Assault Police Officer- Section 60 Crimes Act 1900

A person who assaults a police officer while in execution of the officer’s duty, is liable to imprisonment for 5 years.

An assault is as follows:

  • You assaulted, stalked, harassed or caused the officer to fear immediate and unlawful violence, or you made unauthorised physical contact with the officer;
  • The officer did not consent, and
  • Your actions were intentional or reckless

An act is considered to be against a police officer even though he or she is not on duty, if it is carried out due to:

  • Actions by the officer while executing his or her duty, or
  • The fact he or she is a police officer

Maximum Penalties

Assaulting a Police Officer carries a maximum penalty of 5 years in prison.

The maximum penalty increases to 7 years in prison where you inflicted ‘actual bodily harm’ on the officer which is harm that is more than ‘transient or trifling’ and includes lasting cuts or bruises.

The maximum increases to 12 years in prison where you inflicted ‘grievous bodily harm’ on the officer which is ‘very serious harm’ that includes, but is not limited to:

  • Any permanent or serious disfigurement
  • The destruction of a foetus, other than by a medical procedure, and
  • Any grievous bodily disease

Your Options in Court

Pleading Not Guilty

The offence is established if the prosecution can prove beyond reasonable doubt that:

  • You assaulted, threw a missile at, stalked, harassed or intimidated a police officer
  • The police officer did not consent to your actions
  • You acted either intentionally or recklessly

Defences to this charge

Self-defence where you used unlawful violence to protect yourself, your property or another person.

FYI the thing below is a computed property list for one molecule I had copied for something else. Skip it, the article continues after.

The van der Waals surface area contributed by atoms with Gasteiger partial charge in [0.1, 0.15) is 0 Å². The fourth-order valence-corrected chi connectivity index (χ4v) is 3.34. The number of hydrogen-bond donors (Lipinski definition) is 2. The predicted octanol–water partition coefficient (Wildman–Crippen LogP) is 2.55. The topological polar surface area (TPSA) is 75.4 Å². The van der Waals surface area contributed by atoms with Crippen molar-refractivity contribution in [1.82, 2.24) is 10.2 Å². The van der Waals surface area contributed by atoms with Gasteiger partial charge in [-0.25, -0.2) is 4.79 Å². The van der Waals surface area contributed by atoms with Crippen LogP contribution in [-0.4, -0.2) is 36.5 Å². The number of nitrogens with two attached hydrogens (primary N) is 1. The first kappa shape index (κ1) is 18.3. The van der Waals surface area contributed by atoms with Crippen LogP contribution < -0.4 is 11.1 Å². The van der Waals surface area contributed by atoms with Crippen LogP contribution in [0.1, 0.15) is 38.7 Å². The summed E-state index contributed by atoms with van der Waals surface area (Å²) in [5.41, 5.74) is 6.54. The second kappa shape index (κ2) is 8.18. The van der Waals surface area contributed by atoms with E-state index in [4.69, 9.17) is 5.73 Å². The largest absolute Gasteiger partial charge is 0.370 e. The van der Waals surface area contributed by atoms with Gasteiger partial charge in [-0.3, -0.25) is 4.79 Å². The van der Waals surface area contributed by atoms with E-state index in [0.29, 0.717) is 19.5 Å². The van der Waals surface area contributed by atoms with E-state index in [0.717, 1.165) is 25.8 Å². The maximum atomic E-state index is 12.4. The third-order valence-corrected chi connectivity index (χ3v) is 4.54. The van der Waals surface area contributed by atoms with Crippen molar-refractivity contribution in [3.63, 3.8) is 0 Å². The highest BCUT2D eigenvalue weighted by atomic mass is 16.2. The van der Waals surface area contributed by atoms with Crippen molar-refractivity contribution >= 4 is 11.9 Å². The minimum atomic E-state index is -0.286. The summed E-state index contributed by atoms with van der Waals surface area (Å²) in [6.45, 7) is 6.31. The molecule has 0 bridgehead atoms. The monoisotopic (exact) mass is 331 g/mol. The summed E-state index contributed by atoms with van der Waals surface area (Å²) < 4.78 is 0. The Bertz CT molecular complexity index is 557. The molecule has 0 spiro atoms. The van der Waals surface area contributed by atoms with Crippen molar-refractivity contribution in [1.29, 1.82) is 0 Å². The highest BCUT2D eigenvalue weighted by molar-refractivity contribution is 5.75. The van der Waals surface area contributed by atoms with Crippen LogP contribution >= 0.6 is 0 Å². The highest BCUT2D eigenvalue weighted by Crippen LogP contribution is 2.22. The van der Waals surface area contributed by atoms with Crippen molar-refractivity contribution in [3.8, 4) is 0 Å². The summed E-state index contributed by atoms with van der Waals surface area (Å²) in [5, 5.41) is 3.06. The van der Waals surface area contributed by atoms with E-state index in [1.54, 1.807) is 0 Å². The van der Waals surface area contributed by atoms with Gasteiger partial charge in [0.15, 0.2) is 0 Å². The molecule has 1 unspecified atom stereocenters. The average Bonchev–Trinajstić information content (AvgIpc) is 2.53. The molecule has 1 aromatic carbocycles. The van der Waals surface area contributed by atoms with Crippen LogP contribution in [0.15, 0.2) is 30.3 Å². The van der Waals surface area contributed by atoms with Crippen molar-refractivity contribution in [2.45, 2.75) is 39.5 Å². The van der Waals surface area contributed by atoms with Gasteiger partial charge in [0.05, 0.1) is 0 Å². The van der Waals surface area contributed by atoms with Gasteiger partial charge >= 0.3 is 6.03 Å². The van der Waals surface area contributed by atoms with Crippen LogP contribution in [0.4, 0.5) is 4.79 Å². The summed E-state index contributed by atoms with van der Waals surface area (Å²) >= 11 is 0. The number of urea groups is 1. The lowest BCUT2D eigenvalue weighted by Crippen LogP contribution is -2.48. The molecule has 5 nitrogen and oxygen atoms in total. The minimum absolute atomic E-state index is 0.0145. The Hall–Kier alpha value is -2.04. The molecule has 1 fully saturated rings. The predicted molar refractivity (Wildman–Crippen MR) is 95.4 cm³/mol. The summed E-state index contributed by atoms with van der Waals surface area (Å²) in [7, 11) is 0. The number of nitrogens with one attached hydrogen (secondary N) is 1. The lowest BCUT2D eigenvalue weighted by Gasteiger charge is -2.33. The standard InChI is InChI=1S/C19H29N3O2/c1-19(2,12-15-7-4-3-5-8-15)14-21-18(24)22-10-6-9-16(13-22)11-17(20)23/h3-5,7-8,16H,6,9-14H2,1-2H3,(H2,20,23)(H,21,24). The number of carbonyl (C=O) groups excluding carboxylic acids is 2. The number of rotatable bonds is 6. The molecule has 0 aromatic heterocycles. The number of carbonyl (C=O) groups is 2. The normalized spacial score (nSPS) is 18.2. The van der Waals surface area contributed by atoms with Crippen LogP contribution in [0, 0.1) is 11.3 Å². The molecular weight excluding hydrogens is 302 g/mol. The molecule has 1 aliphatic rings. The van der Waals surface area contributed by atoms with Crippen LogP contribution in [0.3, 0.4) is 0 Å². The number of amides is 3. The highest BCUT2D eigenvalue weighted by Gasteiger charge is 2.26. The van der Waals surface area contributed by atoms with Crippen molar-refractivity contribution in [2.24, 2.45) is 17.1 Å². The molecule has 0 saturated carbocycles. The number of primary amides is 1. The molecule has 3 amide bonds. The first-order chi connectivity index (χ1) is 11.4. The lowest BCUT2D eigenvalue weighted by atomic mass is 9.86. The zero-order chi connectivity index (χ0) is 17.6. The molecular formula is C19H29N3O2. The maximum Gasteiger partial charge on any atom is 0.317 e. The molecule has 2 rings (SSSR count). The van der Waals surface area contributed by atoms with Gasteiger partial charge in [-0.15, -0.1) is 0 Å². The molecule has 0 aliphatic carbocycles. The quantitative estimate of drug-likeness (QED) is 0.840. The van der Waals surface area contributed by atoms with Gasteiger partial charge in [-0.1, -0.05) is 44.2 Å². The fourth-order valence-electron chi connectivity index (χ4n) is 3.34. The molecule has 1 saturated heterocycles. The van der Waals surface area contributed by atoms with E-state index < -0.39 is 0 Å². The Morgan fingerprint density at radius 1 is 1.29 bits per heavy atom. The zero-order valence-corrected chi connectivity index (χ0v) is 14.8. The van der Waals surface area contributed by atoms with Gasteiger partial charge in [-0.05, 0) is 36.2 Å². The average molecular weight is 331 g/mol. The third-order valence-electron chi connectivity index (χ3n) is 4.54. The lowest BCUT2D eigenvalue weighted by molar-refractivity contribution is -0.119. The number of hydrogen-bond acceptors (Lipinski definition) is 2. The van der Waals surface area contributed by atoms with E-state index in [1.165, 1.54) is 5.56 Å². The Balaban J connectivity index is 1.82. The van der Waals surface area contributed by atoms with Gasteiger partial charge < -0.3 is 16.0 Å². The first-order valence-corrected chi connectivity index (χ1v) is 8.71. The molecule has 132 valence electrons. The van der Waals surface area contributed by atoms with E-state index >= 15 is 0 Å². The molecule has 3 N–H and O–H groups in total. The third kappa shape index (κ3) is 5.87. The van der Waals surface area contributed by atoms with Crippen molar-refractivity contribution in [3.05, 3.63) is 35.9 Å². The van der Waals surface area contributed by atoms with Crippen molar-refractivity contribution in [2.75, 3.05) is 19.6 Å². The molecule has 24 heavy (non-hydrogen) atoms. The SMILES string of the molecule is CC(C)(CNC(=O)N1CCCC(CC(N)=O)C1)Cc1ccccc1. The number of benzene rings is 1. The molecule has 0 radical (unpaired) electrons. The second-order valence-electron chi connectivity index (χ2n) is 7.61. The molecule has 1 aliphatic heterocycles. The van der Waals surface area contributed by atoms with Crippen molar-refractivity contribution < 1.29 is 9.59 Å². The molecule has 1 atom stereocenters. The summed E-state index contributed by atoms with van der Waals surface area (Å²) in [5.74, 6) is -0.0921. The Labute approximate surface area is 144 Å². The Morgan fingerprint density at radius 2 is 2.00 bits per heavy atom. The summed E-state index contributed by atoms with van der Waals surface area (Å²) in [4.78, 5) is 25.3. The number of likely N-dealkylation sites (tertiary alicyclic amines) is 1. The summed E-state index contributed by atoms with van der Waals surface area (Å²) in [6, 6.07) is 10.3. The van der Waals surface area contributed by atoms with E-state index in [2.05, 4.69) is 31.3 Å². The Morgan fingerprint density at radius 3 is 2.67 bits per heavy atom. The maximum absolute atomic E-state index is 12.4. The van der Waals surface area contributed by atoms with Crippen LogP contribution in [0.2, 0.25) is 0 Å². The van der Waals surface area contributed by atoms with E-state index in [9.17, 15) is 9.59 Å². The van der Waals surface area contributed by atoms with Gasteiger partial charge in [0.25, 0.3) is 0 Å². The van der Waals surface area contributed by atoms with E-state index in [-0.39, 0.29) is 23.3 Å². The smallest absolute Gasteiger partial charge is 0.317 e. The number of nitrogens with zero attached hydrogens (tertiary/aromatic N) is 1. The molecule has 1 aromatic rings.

Duress- Where you were threatened or coerced into using the unlawful violence.

Necessity- Where you used unlawful violence to prevent serious injury or danger.

Consent– Where consent was given to the touching.

Accidental- where the touching was accidental- for example, contact occurred in a large crown by mistake.

Pleading Guilty

It is important that you speak to an experienced criminal defence lawyer who will be able to advise you of your options.

If you decide or have been advised to plead guilty to assault occasioning actual bodily harm after receiving legal advice from an experienced criminal defence lawyer, it is crucial that your case is sufficiently prepared to maximise your chances at obtaining a lenient sentence. 

Utilitarian Value or 25% discount on punishment

The discount for the utilitarian value of the plea of guilty will be determined largely by the timing of your plea entered. That means, the earlier you enter a plea of guilty, the greater discount you receive on your punishment and also the type of sentence you receive.

The utilitarian value of a delayed plea is less and consequently the discount is reduced.

Types of Penalties

Types of penalties the Judge can impose on you include any one of the following:

  • Conditional Release Order
  • Fine

Our expert defence team at Criminal Lawyers Sydney may be able to negotiate the police ‘facts’ to reduce the seriousness of the offence.

Our team will guide you on obtaining materials which can be handed-up to the court during your sentencing – including a letter of apology, character references, and any documents from counsellors or health care professionals you have consulted.

These materials, together with persuasive verbal submissions by your lawyer in the courtroom, can help to ensure you receive the most lenient penalty that is possible in the circumstances.

If you have been charged with assault, call Criminal Lawyers Sydney anytime on (02) 91528619 to arrange a free first conference with one of our experienced assault lawyers who will review the allegations and advise you of your options and the best way forward.